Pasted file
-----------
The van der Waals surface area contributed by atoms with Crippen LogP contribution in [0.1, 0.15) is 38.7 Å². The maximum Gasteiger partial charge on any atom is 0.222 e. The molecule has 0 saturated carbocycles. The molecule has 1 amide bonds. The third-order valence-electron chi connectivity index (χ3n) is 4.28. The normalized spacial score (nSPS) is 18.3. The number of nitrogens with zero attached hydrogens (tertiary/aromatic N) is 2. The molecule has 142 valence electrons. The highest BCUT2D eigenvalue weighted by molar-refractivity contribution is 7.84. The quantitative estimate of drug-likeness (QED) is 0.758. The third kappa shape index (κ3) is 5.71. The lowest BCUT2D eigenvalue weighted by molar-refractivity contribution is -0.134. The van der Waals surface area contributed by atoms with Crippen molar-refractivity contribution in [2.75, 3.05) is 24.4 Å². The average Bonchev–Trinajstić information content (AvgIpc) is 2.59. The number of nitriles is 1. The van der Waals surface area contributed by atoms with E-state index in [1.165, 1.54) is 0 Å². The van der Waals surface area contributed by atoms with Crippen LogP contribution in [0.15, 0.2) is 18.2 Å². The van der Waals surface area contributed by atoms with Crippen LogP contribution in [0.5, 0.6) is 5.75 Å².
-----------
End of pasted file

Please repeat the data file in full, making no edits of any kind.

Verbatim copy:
The van der Waals surface area contributed by atoms with Crippen LogP contribution in [0.1, 0.15) is 38.7 Å². The maximum Gasteiger partial charge on any atom is 0.222 e. The molecule has 0 saturated carbocycles. The molecule has 1 amide bonds. The third-order valence-electron chi connectivity index (χ3n) is 4.28. The normalized spacial score (nSPS) is 18.3. The number of nitrogens with zero attached hydrogens (tertiary/aromatic N) is 2. The molecule has 142 valence electrons. The highest BCUT2D eigenvalue weighted by molar-refractivity contribution is 7.84. The quantitative estimate of drug-likeness (QED) is 0.758. The third kappa shape index (κ3) is 5.71. The lowest BCUT2D eigenvalue weighted by molar-refractivity contribution is -0.134. The van der Waals surface area contributed by atoms with Crippen molar-refractivity contribution in [2.75, 3.05) is 24.4 Å². The average Bonchev–Trinajstić information content (AvgIpc) is 2.59. The number of nitriles is 1. The van der Waals surface area contributed by atoms with E-state index in [1.165, 1.54) is 0 Å². The van der Waals surface area contributed by atoms with Crippen LogP contribution in [0.15, 0.2) is 18.2 Å². The van der Waals surface area contributed by atoms with Crippen LogP contribution in [0.5, 0.6) is 5.75 Å².